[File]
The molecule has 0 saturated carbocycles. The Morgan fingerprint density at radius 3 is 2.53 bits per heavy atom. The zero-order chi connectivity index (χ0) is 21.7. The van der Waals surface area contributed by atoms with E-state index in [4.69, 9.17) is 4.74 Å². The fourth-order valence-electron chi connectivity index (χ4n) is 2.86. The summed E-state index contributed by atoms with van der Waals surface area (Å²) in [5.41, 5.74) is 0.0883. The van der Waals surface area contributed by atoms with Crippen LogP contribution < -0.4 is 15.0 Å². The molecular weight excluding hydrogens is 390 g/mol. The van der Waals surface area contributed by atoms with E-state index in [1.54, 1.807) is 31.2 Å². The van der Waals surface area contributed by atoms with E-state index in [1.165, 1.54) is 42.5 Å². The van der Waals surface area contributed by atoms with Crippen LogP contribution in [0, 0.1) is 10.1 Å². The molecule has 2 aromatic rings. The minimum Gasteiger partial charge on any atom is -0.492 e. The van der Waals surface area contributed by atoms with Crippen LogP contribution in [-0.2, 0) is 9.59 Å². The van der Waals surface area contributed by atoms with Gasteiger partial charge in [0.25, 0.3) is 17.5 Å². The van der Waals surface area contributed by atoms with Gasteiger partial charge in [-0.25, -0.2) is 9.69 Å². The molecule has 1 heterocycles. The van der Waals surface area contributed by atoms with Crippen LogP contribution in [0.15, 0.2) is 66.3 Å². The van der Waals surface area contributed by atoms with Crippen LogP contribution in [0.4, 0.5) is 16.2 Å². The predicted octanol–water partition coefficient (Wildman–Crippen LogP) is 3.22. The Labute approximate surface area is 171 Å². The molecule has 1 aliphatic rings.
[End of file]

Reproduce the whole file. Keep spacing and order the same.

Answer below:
The molecule has 0 saturated carbocycles. The Morgan fingerprint density at radius 3 is 2.53 bits per heavy atom. The zero-order chi connectivity index (χ0) is 21.7. The van der Waals surface area contributed by atoms with E-state index in [4.69, 9.17) is 4.74 Å². The fourth-order valence-electron chi connectivity index (χ4n) is 2.86. The summed E-state index contributed by atoms with van der Waals surface area (Å²) in [5.41, 5.74) is 0.0883. The van der Waals surface area contributed by atoms with Crippen LogP contribution < -0.4 is 15.0 Å². The molecular weight excluding hydrogens is 390 g/mol. The van der Waals surface area contributed by atoms with E-state index in [1.54, 1.807) is 31.2 Å². The van der Waals surface area contributed by atoms with E-state index in [1.165, 1.54) is 42.5 Å². The van der Waals surface area contributed by atoms with Crippen LogP contribution in [0, 0.1) is 10.1 Å². The molecule has 2 aromatic rings. The minimum Gasteiger partial charge on any atom is -0.492 e. The van der Waals surface area contributed by atoms with Crippen LogP contribution in [-0.2, 0) is 9.59 Å². The van der Waals surface area contributed by atoms with Gasteiger partial charge in [0.25, 0.3) is 17.5 Å². The van der Waals surface area contributed by atoms with Gasteiger partial charge in [-0.25, -0.2) is 9.69 Å². The molecule has 1 heterocycles. The van der Waals surface area contributed by atoms with Crippen LogP contribution in [0.15, 0.2) is 66.3 Å². The van der Waals surface area contributed by atoms with Crippen LogP contribution in [0.4, 0.5) is 16.2 Å². The predicted octanol–water partition coefficient (Wildman–Crippen LogP) is 3.22. The Labute approximate surface area is 171 Å². The molecule has 1 aliphatic rings.